Staying Connected While Staying Safe

Written by Mark Evilsizor
From his column Tech

In March, the impact of COVID-19 became very real. At that time, I wrote how organizations can stay connected to staff and members. Now, we are almost a year into the pandemic and are likely to continue precautions for months to come as current estimates suggest 90% of us remain susceptible. Between the need to evaluate risk for ourselves and our families, learning to remote school, wondering if our jobs are secure, or needing to find new work, the level of anxiety across our nation has mushroomed. With this in mind, I want to pass along ways in which technology can help us to stay in touch with others while minimizing the chance of becoming infected.

The ability to attend church remotely has been a balm to my soul. The music, rituals, and encouraging preaching remind me that I am not alone, that we will get through this, and that there are opportunities to give and receive blessings even in a pandemic. In talking with friends, many of them have been doing the same, using phones or laptops to view streaming services from their church’s websites.

To have a better “being there” experience, you can engage in your church’s service via the larger screen of your television. I recommend you begin by contacting “tech” people at your church if you are not aware of how the services are being offered online. They can provide guidance and maybe even recommend a setup that will work best for you.

One way to do this is by using the built in “smart” features of your TV. Check your TV remote for a “Smart” button or search the internet by inserting your TV model number and the word “browser.”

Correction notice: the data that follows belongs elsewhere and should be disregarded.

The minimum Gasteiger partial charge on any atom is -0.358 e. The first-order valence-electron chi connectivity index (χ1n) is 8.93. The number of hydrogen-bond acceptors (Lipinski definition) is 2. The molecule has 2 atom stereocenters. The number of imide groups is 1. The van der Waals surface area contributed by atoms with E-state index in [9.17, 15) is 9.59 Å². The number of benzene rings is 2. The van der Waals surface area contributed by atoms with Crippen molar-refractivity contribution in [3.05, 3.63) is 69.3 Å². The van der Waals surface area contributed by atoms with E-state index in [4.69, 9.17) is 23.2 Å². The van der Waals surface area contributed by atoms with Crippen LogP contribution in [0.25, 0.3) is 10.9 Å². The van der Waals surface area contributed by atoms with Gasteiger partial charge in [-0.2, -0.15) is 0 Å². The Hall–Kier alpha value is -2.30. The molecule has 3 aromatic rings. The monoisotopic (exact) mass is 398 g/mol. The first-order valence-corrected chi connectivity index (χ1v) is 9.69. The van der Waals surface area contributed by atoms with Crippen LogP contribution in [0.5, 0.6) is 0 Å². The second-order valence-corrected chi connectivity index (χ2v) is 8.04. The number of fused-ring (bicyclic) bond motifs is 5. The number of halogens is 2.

There are opportunities to give and receive blessings even in a pandemic.

If your TV is not a Smart device, you may be able to use a streaming device, like Apple TV, Chromecast, Fire Stick, Roku, etc., to connect your TV to services, like YouTube, Hulu, Prime, Netflix, and others. Such tools are available online and at places like Best Buy and are generally easy to set up.

You can even use your phone as a source for watching worship services or other programs on your TV. This requires purchasing an HDMI adapter for your phone. With this and an HDMI cable you can use your phone to navigate to online content, and then project the image to your TV.

We have found a way to stay connected with family and friends by combining board games with video conferencing. It’s a fun activity for spending time together without the pressure of constant dialog. To do this, we use video conferencing software such as Zoom, Google Meet, or Google Hangout. Once everyone connects to the video chat room, the host shares their screen, which is running the game. In our case, it was from Jackbox. These games, variations on popular ones like “Trivia” and “Pictionary,” enable up to eight persons to use their mobile phones or tablets to participate from wherever they are.